Aristocratic Experience and the Origins of Modern Culture explores a crucial moment in the history of European selfhood. During the seventeenth century, French nobles began to understand their lives in terms of personal histories and inner qualities, rather than as the products of tradition and inheritance. This preoccupation with the self accompanied a critical view of society, monarchy, and Christian teachings. It also shaped a new understanding of political realities and personal relations.
Drawing from a combination of memoirs, literary works, and archival sources, Jonathan Dewald offers a new understanding of aristocratic sensibilities. In detailed fashion, he explores the nobles' experience of war, career, money, family, love, and friendship. In all of these areas, nobles felt a gap between social expectations and personal needs; in the seventeenth century this tension became increasingly oppressive. Modern French culture, Dewald argues, emerged from this conflict between tradition and the individual's inner life.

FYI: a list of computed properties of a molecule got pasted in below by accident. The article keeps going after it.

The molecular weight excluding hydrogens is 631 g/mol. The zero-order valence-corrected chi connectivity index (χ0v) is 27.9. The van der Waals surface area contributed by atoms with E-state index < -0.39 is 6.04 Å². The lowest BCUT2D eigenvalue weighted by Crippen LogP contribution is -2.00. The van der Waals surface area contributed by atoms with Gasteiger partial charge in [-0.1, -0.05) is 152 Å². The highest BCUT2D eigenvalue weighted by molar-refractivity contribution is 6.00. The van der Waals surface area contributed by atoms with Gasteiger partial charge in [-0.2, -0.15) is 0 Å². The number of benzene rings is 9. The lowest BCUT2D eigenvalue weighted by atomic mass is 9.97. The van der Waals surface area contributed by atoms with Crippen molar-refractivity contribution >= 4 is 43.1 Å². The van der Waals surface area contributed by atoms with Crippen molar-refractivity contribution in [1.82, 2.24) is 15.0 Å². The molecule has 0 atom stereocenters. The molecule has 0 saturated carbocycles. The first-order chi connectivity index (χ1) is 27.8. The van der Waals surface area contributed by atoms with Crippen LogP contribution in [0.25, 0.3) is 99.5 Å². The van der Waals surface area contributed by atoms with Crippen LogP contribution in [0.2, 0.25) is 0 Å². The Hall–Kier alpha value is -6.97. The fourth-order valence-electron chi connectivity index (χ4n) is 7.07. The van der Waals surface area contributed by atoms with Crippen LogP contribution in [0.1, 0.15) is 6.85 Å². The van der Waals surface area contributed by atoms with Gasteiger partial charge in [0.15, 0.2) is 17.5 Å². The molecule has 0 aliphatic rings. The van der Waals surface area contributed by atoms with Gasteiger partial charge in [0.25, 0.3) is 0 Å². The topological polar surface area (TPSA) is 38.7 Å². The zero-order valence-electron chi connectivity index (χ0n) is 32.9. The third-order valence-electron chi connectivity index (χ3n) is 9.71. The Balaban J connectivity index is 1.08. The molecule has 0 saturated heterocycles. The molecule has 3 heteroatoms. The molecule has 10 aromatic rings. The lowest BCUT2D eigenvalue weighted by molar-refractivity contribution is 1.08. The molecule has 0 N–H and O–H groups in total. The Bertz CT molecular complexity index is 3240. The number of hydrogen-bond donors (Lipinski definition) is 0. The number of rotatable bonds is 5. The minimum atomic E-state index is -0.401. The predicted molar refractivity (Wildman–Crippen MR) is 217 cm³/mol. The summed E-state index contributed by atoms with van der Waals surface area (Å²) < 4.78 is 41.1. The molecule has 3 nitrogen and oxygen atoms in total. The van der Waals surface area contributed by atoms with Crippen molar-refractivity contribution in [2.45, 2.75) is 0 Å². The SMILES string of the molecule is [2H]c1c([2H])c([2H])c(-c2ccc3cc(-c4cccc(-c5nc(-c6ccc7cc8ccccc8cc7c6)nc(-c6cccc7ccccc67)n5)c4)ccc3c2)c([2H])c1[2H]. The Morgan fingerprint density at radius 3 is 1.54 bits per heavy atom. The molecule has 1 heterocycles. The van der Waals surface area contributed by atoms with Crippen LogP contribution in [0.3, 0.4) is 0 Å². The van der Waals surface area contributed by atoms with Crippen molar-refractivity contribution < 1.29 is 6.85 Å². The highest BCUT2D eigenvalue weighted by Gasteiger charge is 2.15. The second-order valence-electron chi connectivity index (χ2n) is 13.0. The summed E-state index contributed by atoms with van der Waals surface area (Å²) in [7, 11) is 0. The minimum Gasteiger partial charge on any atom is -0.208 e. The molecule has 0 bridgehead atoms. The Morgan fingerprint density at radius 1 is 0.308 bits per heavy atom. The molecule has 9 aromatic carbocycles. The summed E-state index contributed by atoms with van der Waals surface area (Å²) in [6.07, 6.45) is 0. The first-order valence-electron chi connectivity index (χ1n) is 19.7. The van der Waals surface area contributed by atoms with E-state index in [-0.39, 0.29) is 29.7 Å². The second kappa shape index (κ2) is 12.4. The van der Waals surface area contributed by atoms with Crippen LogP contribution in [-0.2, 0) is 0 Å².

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"No other work covers the subject that Dewald presents. . . . A learned tour de force." (Orest Ranum, Johns Hopkins University)About the Author:
Jonathan Dewald is Professor of History at the State University of New York, Buffalo. He is the author of Pont-St-Pierre, 1398-1789: Lordship, Community, and Capitalism in Early Modern France (California, 1987).
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Descrizione libro University of California Press, 1993. Hardcover. Condizione libro: New. Codice libro della libreria P110520078373